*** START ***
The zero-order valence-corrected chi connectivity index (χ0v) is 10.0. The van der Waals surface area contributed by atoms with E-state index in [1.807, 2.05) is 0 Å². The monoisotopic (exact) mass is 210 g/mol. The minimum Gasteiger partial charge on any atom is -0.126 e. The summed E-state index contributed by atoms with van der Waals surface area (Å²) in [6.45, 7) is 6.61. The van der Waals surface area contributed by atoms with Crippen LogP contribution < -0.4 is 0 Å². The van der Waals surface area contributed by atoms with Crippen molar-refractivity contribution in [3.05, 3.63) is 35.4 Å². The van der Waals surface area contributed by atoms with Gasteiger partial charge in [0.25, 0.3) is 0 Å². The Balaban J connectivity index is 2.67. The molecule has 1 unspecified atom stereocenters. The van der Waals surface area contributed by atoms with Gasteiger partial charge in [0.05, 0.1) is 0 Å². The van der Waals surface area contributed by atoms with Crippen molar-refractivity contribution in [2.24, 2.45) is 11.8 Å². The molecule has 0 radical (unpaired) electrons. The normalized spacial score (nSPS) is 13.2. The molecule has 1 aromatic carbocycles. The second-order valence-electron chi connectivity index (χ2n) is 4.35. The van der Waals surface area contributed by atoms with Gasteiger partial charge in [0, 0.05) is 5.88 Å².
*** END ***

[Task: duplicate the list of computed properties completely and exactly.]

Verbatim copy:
The zero-order valence-corrected chi connectivity index (χ0v) is 10.0. The van der Waals surface area contributed by atoms with E-state index in [1.807, 2.05) is 0 Å². The monoisotopic (exact) mass is 210 g/mol. The minimum Gasteiger partial charge on any atom is -0.126 e. The summed E-state index contributed by atoms with van der Waals surface area (Å²) in [6.45, 7) is 6.61. The van der Waals surface area contributed by atoms with Crippen LogP contribution < -0.4 is 0 Å². The van der Waals surface area contributed by atoms with Crippen molar-refractivity contribution in [3.05, 3.63) is 35.4 Å². The van der Waals surface area contributed by atoms with Gasteiger partial charge in [0.25, 0.3) is 0 Å². The Balaban J connectivity index is 2.67. The molecule has 1 unspecified atom stereocenters. The van der Waals surface area contributed by atoms with Gasteiger partial charge in [0.05, 0.1) is 0 Å². The van der Waals surface area contributed by atoms with Crippen molar-refractivity contribution in [2.24, 2.45) is 11.8 Å². The molecule has 0 radical (unpaired) electrons. The normalized spacial score (nSPS) is 13.2. The molecule has 1 aromatic carbocycles. The second-order valence-electron chi connectivity index (χ2n) is 4.35. The van der Waals surface area contributed by atoms with Gasteiger partial charge in [0, 0.05) is 5.88 Å².